The most recent Standard ban was during the Caw Blade era. Jace, the Mind Sculptor was so strong that you would be foolish not to play him. You basically had two options: play Caw Blade or play Temur, known back then as RUG. Both decks contained four copies of Jace, the Mind Sculptor and four copies of Preordain. Standard was skewed so much towards Jace, the Mind Sculptor that I remember an SCG IQ I played in where all nine rounds I played were against Caw Blade, and I was playing Caw Blade myself. To me, it seemed like the metagame was made up of 75% Caw Blade and 25% Temur, with no possibility of another deck existing. With Jace making up of 100% of the decks, it had to go.

Flash forward to today. The format is Modern, and Eldrazi is about 45% of the Online metagame. This looks pretty bad, but not even close to what we've gone through before. The Eldrazi deck is incredibly strong but I feel that there are other reasons why it's everywhere.

First, the reason why the deck was so dominant at the Pro Tour was because many players dismissed the deck and just thought it wasn't good. We hardly saw it on Day 1. Some teams innovated on the Eldrazi deck and made it great for the predicted metagame. No one was prepared for it, so it dominated.

After the Pro Tour, many players picked up the deck. In my opinion, Eldrazi is easier to play than Caw Blade or Affinity. Affinity was all about who did Disciple and modular math better and one wrong move could be game over. I know that many players piloted Affinity poorly while other players were turned away from playing it altogether due to its complexity. Similarly, Caw Blade had a lot of interesting decisions to make when piloting the deck. For example, knowing if it was better to run out your Stoneforge Mystic or hold back Mana Leak is just one small decision that separated average Caw Blade players from great Caw Blade players. The complexity of the Caw Blade mirror definitely turned players away from the deck.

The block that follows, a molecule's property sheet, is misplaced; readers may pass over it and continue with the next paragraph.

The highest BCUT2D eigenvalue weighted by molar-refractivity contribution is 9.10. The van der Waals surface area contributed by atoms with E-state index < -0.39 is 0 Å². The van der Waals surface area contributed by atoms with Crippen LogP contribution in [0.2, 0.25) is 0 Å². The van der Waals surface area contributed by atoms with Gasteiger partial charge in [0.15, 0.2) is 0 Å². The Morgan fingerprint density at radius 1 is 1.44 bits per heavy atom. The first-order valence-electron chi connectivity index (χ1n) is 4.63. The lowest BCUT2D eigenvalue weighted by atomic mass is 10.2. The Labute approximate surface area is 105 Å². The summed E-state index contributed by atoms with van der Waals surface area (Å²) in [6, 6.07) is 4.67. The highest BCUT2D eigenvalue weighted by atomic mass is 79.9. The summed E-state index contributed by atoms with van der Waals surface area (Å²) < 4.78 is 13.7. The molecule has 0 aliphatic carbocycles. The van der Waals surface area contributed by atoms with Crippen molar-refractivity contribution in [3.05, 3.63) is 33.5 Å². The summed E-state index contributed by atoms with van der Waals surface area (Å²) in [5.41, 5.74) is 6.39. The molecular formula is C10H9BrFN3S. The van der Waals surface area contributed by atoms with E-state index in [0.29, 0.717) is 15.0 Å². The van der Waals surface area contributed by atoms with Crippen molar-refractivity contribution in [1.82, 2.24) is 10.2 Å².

Eldrazi is just creatures and a few removal spells. When you have Eye of Ugin and Eldrazi Temple in play, you know that the correct play is to cast your Thought-Knot Seer. Your creatures are always bigger than your opponent's in all non-mirror matches so it's obvious when it's correct to attack. This deck looks easy to play on paper and that's what draws players in. If the best deck in the format was Kiki-Chord, a deck that is much harder to just pick up and play flawlessly, you'll see it make up a much smaller percentage of the metagame because players will look at the deck and not know what to do with it. Eldrazi is very grokkable and is a great deck for newer players. The deck is also very strong, hence the high numbers.